Congratulations to Stefano Liccioli for successfully defending his PhD thesis
On Dec 17, 2014, Dr. Stefano Liccioli successfully defended his PhD thesis on “The transmission ecology of Echinococcus multilocularis in a North American urban landscape”. He was co-supervised by Dr. Alessandro Massolo, Assistant Professor at the Department of Ecosystem and Public Health, Faculty of Veterinary Medicine, University of Calgary.
Dr. Liccioli’s thesis research is a part of the ongoing ‘Calgary Urban Coyote Project’ at Dr. Massolo’s lab. For his thesis, Dr. Liccioli studied the ecology of coyotes and the epidemiology of Echinococcus multilocularis, an important parasitic tapeworm (cestode) which is trophically-transmitted and typically maintained in a sylvatic life-cycle involving wild canids (definitive hosts) and small mammals (intermediate hosts). This parasite is of zoonotic potential: accidental ingestion of food contaminated with canid feces containing E. multilocularis eggs would cause the disease, alveolar echinococcosis, in humans. According to a 2014 report of FAO and WHO, this cestode is currently the third most impacting food-borne parasite, globally.
Salient findings of Dr. Liccioli’s research includes 1) Identifying prevalence of E. multilocularis in 29.5% (n = 61) of road-killed urban coyotes (Canis latrans) in and around Calgary, collected during 2009-2010; 2) Recording the first evidence of an urban sylvatic cycle of E. multilocularis in North America and documenting southern red-backed vole (Myodes gapperi) as a new intermediate host for this parasite; 3) Identifying sensitive lab methodology for detecting E. multilocularis eggs in coyote feces; 4) Documenting parasite prevalence in coyote (based on fecal egg analysis) that varied temporally (10.5-43.5%) and spatially (5.3-61.5%) across five Calgary city parks; 5) Assessing the use of non-invasive genetic sampling (fecal genotyping) to document individual patterns of E. multilocularis infection in coyotes and estimate epidemiological parameters (i.e. re-infection rates) 6) Identifying winter as a crucial season for E. multilocularis transmission, given the highest encounter rate of coyote with the parasite (number of infected intermediate hosts ingested); and 7) Identifying voles (Microtus pennsylvanicus and Myodes gapperi) as the key intermediate host species for the maintenance of the urban sylvatic life-cycle, given the selective feeding behavior exhibited by coyotes.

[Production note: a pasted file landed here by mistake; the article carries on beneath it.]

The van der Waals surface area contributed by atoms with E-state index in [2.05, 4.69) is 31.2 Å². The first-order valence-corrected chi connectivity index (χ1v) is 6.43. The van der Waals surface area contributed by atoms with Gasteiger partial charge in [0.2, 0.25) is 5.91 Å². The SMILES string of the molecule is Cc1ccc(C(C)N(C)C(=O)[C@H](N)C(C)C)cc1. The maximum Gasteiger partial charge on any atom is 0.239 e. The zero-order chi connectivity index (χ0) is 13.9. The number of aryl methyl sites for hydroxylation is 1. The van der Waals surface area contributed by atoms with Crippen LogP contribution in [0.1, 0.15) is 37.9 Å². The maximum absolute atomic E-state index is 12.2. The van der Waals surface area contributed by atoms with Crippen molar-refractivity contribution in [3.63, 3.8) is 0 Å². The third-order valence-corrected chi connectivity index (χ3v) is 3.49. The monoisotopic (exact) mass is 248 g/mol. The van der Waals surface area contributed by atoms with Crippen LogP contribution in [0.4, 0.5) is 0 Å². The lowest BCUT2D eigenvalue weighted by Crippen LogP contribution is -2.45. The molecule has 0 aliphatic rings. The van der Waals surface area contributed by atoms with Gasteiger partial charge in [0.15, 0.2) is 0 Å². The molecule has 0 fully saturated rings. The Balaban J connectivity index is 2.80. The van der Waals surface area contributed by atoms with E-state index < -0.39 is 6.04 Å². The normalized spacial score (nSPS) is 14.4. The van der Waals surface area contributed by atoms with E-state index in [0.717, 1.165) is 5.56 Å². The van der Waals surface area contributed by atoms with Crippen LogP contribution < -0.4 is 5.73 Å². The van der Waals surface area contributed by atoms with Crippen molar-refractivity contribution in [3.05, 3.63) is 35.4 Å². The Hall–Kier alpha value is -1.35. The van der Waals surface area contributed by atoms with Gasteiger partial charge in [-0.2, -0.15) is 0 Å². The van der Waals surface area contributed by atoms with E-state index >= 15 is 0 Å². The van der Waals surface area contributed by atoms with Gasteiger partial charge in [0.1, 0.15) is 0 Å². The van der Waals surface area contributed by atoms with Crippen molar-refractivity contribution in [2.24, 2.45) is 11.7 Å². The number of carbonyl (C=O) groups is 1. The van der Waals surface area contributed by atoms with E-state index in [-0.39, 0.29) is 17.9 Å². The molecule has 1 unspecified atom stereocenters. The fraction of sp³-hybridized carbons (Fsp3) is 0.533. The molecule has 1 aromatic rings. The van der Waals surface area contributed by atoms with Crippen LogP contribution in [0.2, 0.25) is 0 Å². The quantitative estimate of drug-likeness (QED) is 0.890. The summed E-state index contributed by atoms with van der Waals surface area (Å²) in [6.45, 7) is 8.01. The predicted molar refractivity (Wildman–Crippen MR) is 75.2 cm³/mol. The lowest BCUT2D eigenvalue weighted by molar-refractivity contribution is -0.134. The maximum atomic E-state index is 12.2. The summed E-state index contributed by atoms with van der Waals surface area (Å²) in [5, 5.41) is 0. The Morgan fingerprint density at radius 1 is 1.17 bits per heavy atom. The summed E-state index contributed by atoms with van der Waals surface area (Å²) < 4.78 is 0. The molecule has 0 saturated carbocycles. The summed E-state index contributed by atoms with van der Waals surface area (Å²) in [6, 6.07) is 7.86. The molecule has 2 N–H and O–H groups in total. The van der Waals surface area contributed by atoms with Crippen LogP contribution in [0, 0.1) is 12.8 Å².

Dr. Liccioli can be contacted at firstname.lastname@example.org for queries regarding his research.
Alberta CWHC wishes Dr. Liccioli all the best in all his future endeavors.
For more information, see the list of related publications.